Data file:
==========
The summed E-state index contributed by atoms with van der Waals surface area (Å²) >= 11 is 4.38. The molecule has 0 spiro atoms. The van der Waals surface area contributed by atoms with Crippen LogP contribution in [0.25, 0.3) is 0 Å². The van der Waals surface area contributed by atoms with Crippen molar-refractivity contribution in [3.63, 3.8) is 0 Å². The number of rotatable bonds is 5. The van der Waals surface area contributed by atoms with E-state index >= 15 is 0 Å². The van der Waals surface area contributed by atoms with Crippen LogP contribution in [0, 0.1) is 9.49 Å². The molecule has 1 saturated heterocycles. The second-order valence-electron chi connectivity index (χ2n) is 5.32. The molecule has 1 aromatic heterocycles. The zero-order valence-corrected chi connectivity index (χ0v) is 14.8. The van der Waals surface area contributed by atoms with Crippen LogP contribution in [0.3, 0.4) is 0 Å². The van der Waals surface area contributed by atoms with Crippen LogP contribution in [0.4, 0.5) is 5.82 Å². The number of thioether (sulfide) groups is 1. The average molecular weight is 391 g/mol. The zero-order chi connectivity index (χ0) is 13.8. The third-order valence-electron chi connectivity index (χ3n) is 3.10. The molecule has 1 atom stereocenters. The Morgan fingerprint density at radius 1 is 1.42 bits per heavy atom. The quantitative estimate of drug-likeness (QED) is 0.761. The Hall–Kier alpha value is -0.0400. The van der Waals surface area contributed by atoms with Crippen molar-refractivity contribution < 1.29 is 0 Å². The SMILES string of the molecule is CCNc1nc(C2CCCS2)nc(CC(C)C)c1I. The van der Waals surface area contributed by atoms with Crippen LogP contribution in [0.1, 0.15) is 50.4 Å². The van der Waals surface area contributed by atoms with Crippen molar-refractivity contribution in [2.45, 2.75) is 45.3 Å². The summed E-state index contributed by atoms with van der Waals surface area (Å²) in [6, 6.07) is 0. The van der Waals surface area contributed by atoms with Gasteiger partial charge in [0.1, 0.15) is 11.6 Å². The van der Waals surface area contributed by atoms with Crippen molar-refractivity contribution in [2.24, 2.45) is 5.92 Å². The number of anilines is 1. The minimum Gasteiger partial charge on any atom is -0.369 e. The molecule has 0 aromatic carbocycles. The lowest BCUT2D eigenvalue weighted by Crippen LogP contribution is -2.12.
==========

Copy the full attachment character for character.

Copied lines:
The summed E-state index contributed by atoms with van der Waals surface area (Å²) >= 11 is 4.38. The molecule has 0 spiro atoms. The van der Waals surface area contributed by atoms with Crippen LogP contribution in [0.25, 0.3) is 0 Å². The van der Waals surface area contributed by atoms with Crippen molar-refractivity contribution in [3.63, 3.8) is 0 Å². The number of rotatable bonds is 5. The van der Waals surface area contributed by atoms with E-state index >= 15 is 0 Å². The van der Waals surface area contributed by atoms with Crippen LogP contribution in [0, 0.1) is 9.49 Å². The molecule has 1 saturated heterocycles. The second-order valence-electron chi connectivity index (χ2n) is 5.32. The molecule has 1 aromatic heterocycles. The zero-order valence-corrected chi connectivity index (χ0v) is 14.8. The van der Waals surface area contributed by atoms with Crippen LogP contribution in [0.3, 0.4) is 0 Å². The van der Waals surface area contributed by atoms with Crippen LogP contribution in [0.4, 0.5) is 5.82 Å². The number of thioether (sulfide) groups is 1. The average molecular weight is 391 g/mol. The zero-order chi connectivity index (χ0) is 13.8. The third-order valence-electron chi connectivity index (χ3n) is 3.10. The molecule has 1 atom stereocenters. The Morgan fingerprint density at radius 1 is 1.42 bits per heavy atom. The quantitative estimate of drug-likeness (QED) is 0.761. The Hall–Kier alpha value is -0.0400. The van der Waals surface area contributed by atoms with Crippen molar-refractivity contribution < 1.29 is 0 Å². The SMILES string of the molecule is CCNc1nc(C2CCCS2)nc(CC(C)C)c1I. The van der Waals surface area contributed by atoms with Crippen LogP contribution in [0.1, 0.15) is 50.4 Å². The van der Waals surface area contributed by atoms with Crippen molar-refractivity contribution in [2.45, 2.75) is 45.3 Å². The summed E-state index contributed by atoms with van der Waals surface area (Å²) in [6, 6.07) is 0. The van der Waals surface area contributed by atoms with Gasteiger partial charge in [0.1, 0.15) is 11.6 Å². The van der Waals surface area contributed by atoms with Crippen molar-refractivity contribution in [2.24, 2.45) is 5.92 Å². The number of anilines is 1. The minimum Gasteiger partial charge on any atom is -0.369 e. The molecule has 0 aromatic carbocycles. The lowest BCUT2D eigenvalue weighted by Crippen LogP contribution is -2.12.